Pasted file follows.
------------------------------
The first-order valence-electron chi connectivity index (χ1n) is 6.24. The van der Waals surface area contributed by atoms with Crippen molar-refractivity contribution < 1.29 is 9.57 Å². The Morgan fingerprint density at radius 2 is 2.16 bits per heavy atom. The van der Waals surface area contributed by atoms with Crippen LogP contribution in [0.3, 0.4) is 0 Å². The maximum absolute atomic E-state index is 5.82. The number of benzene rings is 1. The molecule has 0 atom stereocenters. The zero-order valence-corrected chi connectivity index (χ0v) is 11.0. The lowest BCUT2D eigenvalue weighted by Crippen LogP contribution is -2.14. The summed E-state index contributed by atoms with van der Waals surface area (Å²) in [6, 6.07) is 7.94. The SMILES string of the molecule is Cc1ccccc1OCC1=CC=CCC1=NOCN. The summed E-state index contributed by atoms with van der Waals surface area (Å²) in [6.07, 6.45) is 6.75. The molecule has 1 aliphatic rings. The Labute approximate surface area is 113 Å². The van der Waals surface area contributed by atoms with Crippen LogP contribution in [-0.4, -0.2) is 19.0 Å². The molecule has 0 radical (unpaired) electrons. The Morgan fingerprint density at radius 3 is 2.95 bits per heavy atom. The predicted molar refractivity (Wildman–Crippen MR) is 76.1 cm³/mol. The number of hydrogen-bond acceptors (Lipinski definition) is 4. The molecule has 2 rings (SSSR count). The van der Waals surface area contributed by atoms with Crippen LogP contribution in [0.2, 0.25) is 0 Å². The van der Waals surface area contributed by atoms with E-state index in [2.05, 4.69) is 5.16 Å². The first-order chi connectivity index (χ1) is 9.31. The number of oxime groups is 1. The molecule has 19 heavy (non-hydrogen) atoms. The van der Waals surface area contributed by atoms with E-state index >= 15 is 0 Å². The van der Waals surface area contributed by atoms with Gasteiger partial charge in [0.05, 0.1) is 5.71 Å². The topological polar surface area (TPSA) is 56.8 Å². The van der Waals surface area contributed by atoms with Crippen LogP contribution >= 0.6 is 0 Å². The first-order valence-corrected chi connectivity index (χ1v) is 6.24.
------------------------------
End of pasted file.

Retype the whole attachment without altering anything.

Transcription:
The first-order valence-electron chi connectivity index (χ1n) is 6.24. The van der Waals surface area contributed by atoms with Crippen molar-refractivity contribution < 1.29 is 9.57 Å². The Morgan fingerprint density at radius 2 is 2.16 bits per heavy atom. The van der Waals surface area contributed by atoms with Crippen LogP contribution in [0.3, 0.4) is 0 Å². The maximum absolute atomic E-state index is 5.82. The number of benzene rings is 1. The molecule has 0 atom stereocenters. The zero-order valence-corrected chi connectivity index (χ0v) is 11.0. The lowest BCUT2D eigenvalue weighted by Crippen LogP contribution is -2.14. The summed E-state index contributed by atoms with van der Waals surface area (Å²) in [6, 6.07) is 7.94. The SMILES string of the molecule is Cc1ccccc1OCC1=CC=CCC1=NOCN. The summed E-state index contributed by atoms with van der Waals surface area (Å²) in [6.07, 6.45) is 6.75. The molecule has 1 aliphatic rings. The Labute approximate surface area is 113 Å². The van der Waals surface area contributed by atoms with Crippen LogP contribution in [-0.4, -0.2) is 19.0 Å². The molecule has 0 radical (unpaired) electrons. The Morgan fingerprint density at radius 3 is 2.95 bits per heavy atom. The predicted molar refractivity (Wildman–Crippen MR) is 76.1 cm³/mol. The number of hydrogen-bond acceptors (Lipinski definition) is 4. The molecule has 2 rings (SSSR count). The van der Waals surface area contributed by atoms with Crippen LogP contribution in [0.2, 0.25) is 0 Å². The van der Waals surface area contributed by atoms with E-state index in [2.05, 4.69) is 5.16 Å². The first-order chi connectivity index (χ1) is 9.31. The number of oxime groups is 1. The molecule has 19 heavy (non-hydrogen) atoms. The van der Waals surface area contributed by atoms with E-state index >= 15 is 0 Å². The van der Waals surface area contributed by atoms with Gasteiger partial charge in [0.05, 0.1) is 5.71 Å². The topological polar surface area (TPSA) is 56.8 Å². The van der Waals surface area contributed by atoms with Crippen LogP contribution >= 0.6 is 0 Å². The first-order valence-corrected chi connectivity index (χ1v) is 6.24.